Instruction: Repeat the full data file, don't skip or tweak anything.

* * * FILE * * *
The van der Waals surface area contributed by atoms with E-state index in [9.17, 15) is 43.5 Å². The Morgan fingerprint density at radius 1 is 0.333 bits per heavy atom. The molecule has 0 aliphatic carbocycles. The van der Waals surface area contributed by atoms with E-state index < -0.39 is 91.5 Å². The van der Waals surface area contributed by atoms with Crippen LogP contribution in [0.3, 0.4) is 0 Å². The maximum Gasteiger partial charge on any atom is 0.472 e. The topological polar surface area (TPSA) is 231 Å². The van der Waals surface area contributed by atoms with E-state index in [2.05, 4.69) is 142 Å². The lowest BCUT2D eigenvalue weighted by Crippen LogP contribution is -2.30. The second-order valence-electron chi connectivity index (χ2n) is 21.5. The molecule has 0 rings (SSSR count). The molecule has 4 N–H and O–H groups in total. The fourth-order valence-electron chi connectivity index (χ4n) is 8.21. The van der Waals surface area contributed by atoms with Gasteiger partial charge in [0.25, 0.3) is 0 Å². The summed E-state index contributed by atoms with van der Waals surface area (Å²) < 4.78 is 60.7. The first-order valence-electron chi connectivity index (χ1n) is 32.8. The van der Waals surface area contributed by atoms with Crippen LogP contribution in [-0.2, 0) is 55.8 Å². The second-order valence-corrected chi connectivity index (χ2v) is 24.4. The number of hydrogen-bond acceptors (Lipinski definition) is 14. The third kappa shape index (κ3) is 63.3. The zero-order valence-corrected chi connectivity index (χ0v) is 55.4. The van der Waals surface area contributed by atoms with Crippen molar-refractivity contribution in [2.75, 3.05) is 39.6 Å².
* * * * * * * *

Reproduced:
The van der Waals surface area contributed by atoms with E-state index in [9.17, 15) is 43.5 Å². The Morgan fingerprint density at radius 1 is 0.333 bits per heavy atom. The molecule has 0 aliphatic carbocycles. The van der Waals surface area contributed by atoms with E-state index < -0.39 is 91.5 Å². The van der Waals surface area contributed by atoms with Crippen LogP contribution in [0.3, 0.4) is 0 Å². The maximum Gasteiger partial charge on any atom is 0.472 e. The topological polar surface area (TPSA) is 231 Å². The van der Waals surface area contributed by atoms with E-state index in [2.05, 4.69) is 142 Å². The lowest BCUT2D eigenvalue weighted by Crippen LogP contribution is -2.30. The second-order valence-electron chi connectivity index (χ2n) is 21.5. The molecule has 0 rings (SSSR count). The molecule has 4 N–H and O–H groups in total. The fourth-order valence-electron chi connectivity index (χ4n) is 8.21. The van der Waals surface area contributed by atoms with Gasteiger partial charge in [0.25, 0.3) is 0 Å². The summed E-state index contributed by atoms with van der Waals surface area (Å²) < 4.78 is 60.7. The first-order valence-electron chi connectivity index (χ1n) is 32.8. The van der Waals surface area contributed by atoms with Crippen LogP contribution in [-0.2, 0) is 55.8 Å². The second-order valence-corrected chi connectivity index (χ2v) is 24.4. The number of hydrogen-bond acceptors (Lipinski definition) is 14. The third kappa shape index (κ3) is 63.3. The zero-order valence-corrected chi connectivity index (χ0v) is 55.4. The van der Waals surface area contributed by atoms with Crippen molar-refractivity contribution in [2.75, 3.05) is 39.6 Å².